Like Christmas itself, we can become nostalgic about reconciliation rather than embrace the messy grace and humility that it requires.
Many of us love Christmas. We love the lights, the festivities, and the jovial delight that comes with the season. And as much as I hate to admit it, here in the biting-cold Midwest I even enjoy the snow this time of year, although those pretty flakes can be gone once the New Year rolls around.
But no amount of nostalgia can capture the real power of Christmas: Christ has come for us. He has crossed behind enemy lines to rescue us who have long been slaves of sin, fear, and death. We celebrate Christmas because we celebrate our king becoming vulnerable, becoming weak, humbling himself to bring reconciliation between us and God.
Reconciliation is a wonderful idea when we are the ones that have been fought for, and we are the ones who receive mercy, forgiveness, and restored relationship.
But like Christmas itself, we can become nostalgic about reconciliation rather than really embrace the messy grace and humility that it requires.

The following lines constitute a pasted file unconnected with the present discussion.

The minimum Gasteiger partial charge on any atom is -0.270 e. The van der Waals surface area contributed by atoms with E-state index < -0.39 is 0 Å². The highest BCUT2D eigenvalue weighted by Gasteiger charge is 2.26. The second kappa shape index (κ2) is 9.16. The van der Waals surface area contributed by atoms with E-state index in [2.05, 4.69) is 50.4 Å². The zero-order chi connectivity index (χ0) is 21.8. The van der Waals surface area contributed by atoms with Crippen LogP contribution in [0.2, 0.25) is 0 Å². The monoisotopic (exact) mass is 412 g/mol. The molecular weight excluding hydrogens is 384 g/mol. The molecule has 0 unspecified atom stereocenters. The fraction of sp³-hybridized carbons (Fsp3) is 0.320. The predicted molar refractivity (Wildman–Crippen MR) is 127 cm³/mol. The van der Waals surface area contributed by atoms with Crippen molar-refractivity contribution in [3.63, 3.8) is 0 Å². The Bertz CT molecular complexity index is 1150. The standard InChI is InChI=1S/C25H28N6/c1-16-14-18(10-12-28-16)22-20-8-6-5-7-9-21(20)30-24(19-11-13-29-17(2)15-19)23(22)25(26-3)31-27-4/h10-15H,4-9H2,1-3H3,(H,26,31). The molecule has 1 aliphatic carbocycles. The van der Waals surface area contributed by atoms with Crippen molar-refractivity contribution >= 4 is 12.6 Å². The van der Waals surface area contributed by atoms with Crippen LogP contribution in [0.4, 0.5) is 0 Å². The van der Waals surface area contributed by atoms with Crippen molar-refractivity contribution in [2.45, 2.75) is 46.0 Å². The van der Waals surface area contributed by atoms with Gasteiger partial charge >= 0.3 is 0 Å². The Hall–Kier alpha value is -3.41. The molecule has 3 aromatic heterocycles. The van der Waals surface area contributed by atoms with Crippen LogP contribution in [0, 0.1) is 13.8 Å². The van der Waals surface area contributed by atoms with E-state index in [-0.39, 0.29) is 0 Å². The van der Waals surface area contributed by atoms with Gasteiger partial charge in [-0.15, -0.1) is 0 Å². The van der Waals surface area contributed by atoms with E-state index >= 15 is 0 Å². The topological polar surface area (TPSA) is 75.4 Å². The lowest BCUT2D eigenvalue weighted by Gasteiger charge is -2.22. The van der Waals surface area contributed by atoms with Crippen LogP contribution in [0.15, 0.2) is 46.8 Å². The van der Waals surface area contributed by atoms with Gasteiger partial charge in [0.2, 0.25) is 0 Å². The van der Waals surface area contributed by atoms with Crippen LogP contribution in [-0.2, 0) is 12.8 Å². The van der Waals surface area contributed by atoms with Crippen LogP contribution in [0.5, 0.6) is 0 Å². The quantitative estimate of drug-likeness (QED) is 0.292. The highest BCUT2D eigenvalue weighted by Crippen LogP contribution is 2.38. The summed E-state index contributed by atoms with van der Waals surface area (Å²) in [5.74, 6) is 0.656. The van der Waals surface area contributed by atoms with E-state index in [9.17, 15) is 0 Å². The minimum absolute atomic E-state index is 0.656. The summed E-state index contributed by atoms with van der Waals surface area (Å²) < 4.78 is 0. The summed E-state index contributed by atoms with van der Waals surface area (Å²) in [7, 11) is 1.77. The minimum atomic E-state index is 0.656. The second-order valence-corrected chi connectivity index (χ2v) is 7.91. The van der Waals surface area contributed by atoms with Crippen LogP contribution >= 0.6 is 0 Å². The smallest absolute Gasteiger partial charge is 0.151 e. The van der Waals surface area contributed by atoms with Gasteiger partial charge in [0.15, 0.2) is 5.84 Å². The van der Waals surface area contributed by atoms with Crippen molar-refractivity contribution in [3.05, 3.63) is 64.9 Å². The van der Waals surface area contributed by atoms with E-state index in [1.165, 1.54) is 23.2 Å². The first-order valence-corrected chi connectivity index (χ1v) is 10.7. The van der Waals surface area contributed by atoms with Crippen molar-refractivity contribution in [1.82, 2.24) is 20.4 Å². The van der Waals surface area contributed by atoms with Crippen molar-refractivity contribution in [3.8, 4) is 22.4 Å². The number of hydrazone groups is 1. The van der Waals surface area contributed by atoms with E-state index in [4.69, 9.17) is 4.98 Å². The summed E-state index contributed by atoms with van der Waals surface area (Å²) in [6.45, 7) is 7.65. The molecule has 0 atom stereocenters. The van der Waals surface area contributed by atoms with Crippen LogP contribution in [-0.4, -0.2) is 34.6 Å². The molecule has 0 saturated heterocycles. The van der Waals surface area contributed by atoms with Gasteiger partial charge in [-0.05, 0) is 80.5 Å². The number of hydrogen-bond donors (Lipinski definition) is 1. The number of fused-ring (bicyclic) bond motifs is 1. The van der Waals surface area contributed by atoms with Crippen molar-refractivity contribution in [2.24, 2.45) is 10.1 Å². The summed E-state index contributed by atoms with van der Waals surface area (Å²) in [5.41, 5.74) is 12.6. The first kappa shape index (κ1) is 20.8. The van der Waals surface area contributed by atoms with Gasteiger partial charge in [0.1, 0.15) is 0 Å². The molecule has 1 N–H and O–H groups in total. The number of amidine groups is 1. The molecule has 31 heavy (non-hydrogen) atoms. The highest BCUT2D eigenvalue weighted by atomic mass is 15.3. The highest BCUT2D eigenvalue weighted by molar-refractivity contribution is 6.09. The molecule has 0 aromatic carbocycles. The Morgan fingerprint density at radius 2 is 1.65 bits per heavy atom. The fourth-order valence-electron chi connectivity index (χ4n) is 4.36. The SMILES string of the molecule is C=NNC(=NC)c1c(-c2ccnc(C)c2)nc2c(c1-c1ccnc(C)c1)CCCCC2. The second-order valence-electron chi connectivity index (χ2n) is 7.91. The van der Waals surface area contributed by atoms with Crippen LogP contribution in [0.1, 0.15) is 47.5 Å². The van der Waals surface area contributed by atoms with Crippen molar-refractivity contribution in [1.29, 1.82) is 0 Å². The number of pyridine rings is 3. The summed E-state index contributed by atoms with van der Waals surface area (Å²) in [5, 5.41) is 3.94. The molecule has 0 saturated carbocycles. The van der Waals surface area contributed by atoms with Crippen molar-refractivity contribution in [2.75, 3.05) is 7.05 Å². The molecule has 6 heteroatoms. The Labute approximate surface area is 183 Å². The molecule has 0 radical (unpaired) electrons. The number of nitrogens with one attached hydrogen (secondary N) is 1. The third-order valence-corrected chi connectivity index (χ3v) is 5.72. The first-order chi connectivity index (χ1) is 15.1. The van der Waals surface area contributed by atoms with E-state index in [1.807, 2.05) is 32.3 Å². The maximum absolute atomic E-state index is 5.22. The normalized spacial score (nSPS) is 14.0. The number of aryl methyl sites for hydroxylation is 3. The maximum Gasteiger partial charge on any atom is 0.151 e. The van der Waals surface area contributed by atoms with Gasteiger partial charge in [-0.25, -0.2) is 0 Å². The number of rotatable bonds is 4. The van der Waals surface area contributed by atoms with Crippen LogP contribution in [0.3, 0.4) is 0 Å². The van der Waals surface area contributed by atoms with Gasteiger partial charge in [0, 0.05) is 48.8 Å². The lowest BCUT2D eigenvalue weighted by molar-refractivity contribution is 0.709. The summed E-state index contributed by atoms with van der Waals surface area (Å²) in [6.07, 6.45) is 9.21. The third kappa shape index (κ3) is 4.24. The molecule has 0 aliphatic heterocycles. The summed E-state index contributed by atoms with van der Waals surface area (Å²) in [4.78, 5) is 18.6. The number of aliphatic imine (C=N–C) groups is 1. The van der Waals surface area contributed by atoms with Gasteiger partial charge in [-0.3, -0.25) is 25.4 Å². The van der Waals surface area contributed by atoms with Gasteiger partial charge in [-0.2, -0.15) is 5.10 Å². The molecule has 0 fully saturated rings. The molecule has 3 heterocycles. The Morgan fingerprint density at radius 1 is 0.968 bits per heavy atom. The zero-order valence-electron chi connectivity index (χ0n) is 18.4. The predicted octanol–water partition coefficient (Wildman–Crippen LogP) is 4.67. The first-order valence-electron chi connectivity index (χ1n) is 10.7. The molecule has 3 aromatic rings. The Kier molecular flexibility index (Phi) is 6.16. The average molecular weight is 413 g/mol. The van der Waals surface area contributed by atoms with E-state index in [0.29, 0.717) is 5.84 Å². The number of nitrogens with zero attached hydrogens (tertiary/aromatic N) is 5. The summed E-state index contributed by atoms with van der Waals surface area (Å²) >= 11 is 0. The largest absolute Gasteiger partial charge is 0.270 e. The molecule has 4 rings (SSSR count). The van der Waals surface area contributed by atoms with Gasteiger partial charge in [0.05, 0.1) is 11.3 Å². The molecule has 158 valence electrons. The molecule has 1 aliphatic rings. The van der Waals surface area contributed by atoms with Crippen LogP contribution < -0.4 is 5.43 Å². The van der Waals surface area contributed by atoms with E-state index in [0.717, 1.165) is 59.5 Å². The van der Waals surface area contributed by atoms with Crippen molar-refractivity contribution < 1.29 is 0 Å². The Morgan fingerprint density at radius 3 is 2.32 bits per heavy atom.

We all have work to do reconciling relationships with the people in our lives. Whether it’s a slight irritation with a coworker or a full-on feud over deep wounds, we all have imperfect and broken connections with other humans. But those minor cracks can break, and major brokenness can soon become septic.
If we are to pursue building up the Church, be effective in our evangelism, and experience the true fullness of mercy, grace, and redemption, we cannot ignore broken relationships.
And if we are going to truly say, “Merry Christmas,” then we must adopt the passion of Jesus to step into the awkward, uncomfortable, humbling messiness that is reconciliation.
We are God’s kids. When Jesus came, he didn’t stop at forgiveness; he brought us into full relationship; he brought us …
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